Back in 1980, a friend of mine went to France for three weeks to pick grapes. She returned a year and a half later after having travelled throughout Europe and the Mediterranean.
On Friday nights she would come over to visit me and we would play Scrabble and cribbage for hours on end while drinking wine and coffee.
Those are good memories.
One night as we were opening a third bottle of wine, my friend, whom I had never seen smoking, took out of her purse a pack of Egyptian cigarettes which she had brought back from her travels, and lit up a cigarette. I was not a smoker, however for fun I asked her to give me one. I was 25 years old and this was my first smoking experience. I enjoyed it so much that a month later I was smoking a pack a day.
I like the smell and the taste of tobacco. It reminds me of my grandfather who smoked Canadian tobacco that he purchased from farmers. It reminds me of my father, who before my parents’ divorce, when I was a child, would send me to the store to buy Sportsman cigarettes for him.
I like the gestures that come with smoking: opening a pack, taking a cigarette out, lighting it up while protecting the flame of the lighter or the match from the wind, holding a cigarette between my fingers, feeling the cigarette dangling from my lips, deeply breathing in the smoke and enjoying the taste of tobacco.
These feelings are irreplaceable.
At university, I had a non-smoking girlfriend who, when she woke up before me in the morning, would light one of my cigarettes and place it between my lips to awaken me. This is one of the most sensual memories of my youth.
Everybody smoked back then; it was the quintessential social activity. We shared cigarettes to get acquainted, to make a conversation last, to prolong an evening, to muster up courage at work. And drinking coffee or alcohol without smoking is just not the same thing.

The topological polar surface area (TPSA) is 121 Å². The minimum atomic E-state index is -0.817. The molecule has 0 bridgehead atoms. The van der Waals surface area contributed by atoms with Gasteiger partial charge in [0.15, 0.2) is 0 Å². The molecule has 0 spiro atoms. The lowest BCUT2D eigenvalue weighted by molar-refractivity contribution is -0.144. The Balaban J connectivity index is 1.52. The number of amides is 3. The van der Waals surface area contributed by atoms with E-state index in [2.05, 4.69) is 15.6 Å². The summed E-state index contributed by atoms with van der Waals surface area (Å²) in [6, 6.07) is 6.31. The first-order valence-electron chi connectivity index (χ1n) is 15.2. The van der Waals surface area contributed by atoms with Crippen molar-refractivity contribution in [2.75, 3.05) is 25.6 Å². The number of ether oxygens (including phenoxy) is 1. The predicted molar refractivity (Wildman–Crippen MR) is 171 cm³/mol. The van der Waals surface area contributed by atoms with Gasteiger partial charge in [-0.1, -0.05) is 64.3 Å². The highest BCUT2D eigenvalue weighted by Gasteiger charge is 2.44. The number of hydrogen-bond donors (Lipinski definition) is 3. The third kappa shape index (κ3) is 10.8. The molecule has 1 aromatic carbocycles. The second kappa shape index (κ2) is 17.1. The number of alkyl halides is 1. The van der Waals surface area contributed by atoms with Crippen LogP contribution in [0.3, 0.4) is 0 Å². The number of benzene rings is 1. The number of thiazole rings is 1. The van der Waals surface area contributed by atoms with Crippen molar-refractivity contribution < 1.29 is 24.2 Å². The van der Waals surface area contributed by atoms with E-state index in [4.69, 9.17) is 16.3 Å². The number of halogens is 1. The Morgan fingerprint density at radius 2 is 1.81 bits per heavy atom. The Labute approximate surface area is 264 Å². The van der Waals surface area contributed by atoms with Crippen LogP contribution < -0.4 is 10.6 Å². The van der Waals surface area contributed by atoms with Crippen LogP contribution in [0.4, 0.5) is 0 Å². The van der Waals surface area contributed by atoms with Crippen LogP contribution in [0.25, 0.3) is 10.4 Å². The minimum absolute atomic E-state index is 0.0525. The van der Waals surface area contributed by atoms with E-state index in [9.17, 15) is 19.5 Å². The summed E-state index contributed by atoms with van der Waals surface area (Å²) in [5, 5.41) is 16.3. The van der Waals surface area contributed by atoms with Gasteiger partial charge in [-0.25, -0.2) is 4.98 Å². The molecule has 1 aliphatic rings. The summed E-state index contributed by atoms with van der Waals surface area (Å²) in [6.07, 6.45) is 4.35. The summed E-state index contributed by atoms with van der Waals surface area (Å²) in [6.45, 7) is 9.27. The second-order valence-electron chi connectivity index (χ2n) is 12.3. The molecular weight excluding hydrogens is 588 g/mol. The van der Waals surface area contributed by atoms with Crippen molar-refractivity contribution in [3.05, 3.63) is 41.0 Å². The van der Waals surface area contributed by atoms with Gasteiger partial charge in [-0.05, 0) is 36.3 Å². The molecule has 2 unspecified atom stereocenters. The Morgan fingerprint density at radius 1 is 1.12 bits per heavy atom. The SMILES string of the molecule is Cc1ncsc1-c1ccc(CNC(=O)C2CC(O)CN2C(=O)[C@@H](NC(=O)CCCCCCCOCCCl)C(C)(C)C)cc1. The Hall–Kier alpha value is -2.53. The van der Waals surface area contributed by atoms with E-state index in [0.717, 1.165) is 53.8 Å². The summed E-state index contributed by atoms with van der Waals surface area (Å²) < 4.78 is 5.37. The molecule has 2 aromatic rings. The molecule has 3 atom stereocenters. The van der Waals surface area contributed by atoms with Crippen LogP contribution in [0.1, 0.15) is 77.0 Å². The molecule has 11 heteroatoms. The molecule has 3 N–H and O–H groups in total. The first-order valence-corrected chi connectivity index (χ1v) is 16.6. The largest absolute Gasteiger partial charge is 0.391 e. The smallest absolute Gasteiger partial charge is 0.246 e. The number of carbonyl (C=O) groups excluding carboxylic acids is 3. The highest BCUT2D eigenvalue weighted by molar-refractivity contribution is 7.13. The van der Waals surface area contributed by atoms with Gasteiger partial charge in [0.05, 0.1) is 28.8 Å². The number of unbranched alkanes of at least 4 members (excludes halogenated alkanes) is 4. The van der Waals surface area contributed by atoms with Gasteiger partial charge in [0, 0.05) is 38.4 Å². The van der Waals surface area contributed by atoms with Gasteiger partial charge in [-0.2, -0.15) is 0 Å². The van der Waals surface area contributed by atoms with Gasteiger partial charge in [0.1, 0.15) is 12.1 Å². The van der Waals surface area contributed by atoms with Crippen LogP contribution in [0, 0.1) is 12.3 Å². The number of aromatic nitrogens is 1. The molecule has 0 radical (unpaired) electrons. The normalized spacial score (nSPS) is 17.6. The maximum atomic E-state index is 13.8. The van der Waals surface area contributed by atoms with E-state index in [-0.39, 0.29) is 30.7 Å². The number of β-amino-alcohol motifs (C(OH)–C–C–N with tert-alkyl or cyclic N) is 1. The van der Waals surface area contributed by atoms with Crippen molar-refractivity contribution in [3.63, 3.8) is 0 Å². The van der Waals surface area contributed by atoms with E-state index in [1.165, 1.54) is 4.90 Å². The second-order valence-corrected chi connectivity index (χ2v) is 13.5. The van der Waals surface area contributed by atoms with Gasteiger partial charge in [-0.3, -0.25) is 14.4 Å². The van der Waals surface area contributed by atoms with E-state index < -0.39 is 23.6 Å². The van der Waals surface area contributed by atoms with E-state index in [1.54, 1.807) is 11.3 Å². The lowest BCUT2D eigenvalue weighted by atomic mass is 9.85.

In Jim Jarmusch’s excellent movie, Coffee and Cigarettes, Tom Waits manages to convince Iggy Pop that the beauty of quitting is that then you can have a cigarette, because you quit...
Everything is different now. First, governments implemented regulations to make cigarette packages less attractive. Then, they raised the price of tobacco products by applying whopping regressive taxes that sparked contraband and created a new underground cigarette manufacturing industry.
At work, employees were first relegated to smoking in badly ventilated rooms, then forced to smoke outside 30 feet away from the doors. The most basic principles of hospitality and health were ignored. Patrons of bars and restaurants would be subjected to the same predicament a few years later.
Which is the biggest threat? Catching cancer after decades of smoking or catching pneumonia after a few days or weeks of smoking outside in -30 temperatures?
To spare myself from having to smoke outside during the harsh Canadian winter, I decided to try switching to electronic cigarettes.